On December 21, 2017, cryptocurrency firm and mining company Ducatus opened the doors of the new cashless, cryptocurrency-accepting Ducatus Café in Singapore, where, according to their Facebook page, “Cafe life meshes with the Crypto life.” Ducatus said its café is the first of its kind in Singapore and unique in that it is owned and operated by a crypto-company accepting its own coin.
The opening of the café was marked by a traditional lion dance performance. It is located at Oxley Tower on Robinson Road, close to Singapore’s central bank. Customers can buy drinks, light meals, and body products with bitcoin, Ducatus coins, credit cards and NETS (direct debit from a bank account), but not cash. It has its own bitcoin ATM and plans to accept additional cryptocurrencies for payments as well eventually. The Ducatus coin launched in January 2017 and is now worth about $0.13 SGD (about $0.10).
“Right now, cryptocurrencies are mostly used for speculation on markets. We want to make it part of our daily life,” Ducatus CEO Ronny Tome said.
Just a few days before the café launched, the Monetary Authority of Singapore (MAS) released a public statement cautioning the public “against investments in cryptocurrencies,” citing concerns about the recent rise in the price of bitcoin and lack of regulatory safeguards. While Tome supports the government’s desire to educate its citizens, he does not see the warning as a problem for his business.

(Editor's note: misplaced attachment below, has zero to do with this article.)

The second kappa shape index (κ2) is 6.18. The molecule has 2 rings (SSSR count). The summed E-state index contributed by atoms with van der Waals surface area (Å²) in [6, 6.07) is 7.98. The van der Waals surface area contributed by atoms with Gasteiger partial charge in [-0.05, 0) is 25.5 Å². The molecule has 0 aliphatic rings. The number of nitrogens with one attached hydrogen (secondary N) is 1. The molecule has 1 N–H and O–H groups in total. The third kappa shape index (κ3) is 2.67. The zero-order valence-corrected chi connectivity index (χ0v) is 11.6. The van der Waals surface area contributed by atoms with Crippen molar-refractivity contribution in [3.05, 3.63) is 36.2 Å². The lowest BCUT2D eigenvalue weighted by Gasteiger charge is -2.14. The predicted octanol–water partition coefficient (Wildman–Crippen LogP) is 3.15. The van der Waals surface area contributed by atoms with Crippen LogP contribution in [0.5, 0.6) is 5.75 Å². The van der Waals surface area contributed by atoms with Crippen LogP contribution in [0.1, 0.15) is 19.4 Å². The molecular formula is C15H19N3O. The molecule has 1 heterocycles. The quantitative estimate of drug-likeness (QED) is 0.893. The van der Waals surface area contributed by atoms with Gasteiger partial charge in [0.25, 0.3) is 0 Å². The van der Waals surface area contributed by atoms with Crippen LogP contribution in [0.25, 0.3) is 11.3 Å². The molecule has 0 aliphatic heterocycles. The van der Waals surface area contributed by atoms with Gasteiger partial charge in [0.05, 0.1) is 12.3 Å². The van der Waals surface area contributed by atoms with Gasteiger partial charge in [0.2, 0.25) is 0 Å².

“We just want to make sure people understand that cryptocurrencies are here to stay. The way technology develops and grows right now; there is no doubt about that. Developments are rapid, and the governments maybe have a little bit of an issue to follow through,” Tome stated. A second branch of the Ducatus café is reportedly opening in Bali, and Tome plans to launch more and find partners in the travel and hotel industries.
While MAS has released warnings about the dangers of cryptocurrencies, it also recognizes their value along with the usefulness of blockchain technology. “If Singapore is to maintain its position as one of the top financial centers in the world, it must embrace fintech… maximizing its benefits, minimizing its risks,” MAS Managing Director Ravi Menon said at the 2017 Singapore FinTech Festival, held in November. MAS has allocated about $165 million for fintech development during the next five years and has launched a study into how blockchain can be used to create cross-border interbank payments.
Ducatus Café in Singapore offers gourmet coffee, organic tea, traditional kopi (a local style of coffee) and teh (hot milk tea). Customers can buy sandwiches, salads, wraps, and yogurt parfait along with other light fares. The business also offers its own line of skin, body care, and hair products. Prepackaged nuts, tea, and coffee are for sale. The company aims to use sustainably sourced items and much of the packaging is made of paper or eco-friendly rice husk.
Singapore Ducatus Café was not the only business in Singapore betting on the growing popularity of bitcoin in late 2017; Skyline, the first club in Singapore to accept digital currency, offered a luxury New Year’s Eve package that could only be paid for with one bitcoin, around $13,000 at the time.